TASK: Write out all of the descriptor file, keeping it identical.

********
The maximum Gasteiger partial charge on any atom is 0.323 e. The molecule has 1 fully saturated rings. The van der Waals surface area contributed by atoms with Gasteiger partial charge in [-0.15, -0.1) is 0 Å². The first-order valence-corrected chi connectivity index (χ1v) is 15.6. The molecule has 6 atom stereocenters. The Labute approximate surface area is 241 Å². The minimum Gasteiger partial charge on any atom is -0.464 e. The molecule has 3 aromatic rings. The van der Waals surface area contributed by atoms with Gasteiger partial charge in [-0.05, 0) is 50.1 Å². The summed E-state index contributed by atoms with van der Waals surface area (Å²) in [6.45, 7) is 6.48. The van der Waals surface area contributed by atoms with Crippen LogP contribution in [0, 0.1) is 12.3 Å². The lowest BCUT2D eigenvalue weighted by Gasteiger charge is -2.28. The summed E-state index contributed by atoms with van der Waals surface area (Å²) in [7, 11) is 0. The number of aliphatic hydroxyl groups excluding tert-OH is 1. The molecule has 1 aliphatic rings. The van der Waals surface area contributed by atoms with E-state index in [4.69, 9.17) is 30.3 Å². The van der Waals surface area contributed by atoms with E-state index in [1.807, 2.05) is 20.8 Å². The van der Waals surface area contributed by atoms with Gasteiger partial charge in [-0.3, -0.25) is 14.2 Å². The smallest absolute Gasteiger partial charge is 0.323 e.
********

The maximum Gasteiger partial charge on any atom is 0.323 e. The molecule has 1 fully saturated rings. The van der Waals surface area contributed by atoms with Gasteiger partial charge in [-0.15, -0.1) is 0 Å². The first-order valence-corrected chi connectivity index (χ1v) is 15.6. The molecule has 6 atom stereocenters. The Labute approximate surface area is 241 Å². The minimum Gasteiger partial charge on any atom is -0.464 e. The molecule has 3 aromatic rings. The van der Waals surface area contributed by atoms with Gasteiger partial charge in [-0.05, 0) is 50.1 Å². The summed E-state index contributed by atoms with van der Waals surface area (Å²) in [6.45, 7) is 6.48. The van der Waals surface area contributed by atoms with Crippen LogP contribution in [0, 0.1) is 12.3 Å². The lowest BCUT2D eigenvalue weighted by Gasteiger charge is -2.28. The summed E-state index contributed by atoms with van der Waals surface area (Å²) in [7, 11) is 0. The number of aliphatic hydroxyl groups excluding tert-OH is 1. The molecule has 1 aliphatic rings. The van der Waals surface area contributed by atoms with E-state index in [4.69, 9.17) is 30.3 Å². The van der Waals surface area contributed by atoms with E-state index in [1.807, 2.05) is 20.8 Å². The van der Waals surface area contributed by atoms with Gasteiger partial charge in [-0.3, -0.25) is 14.2 Å². The smallest absolute Gasteiger partial charge is 0.323 e.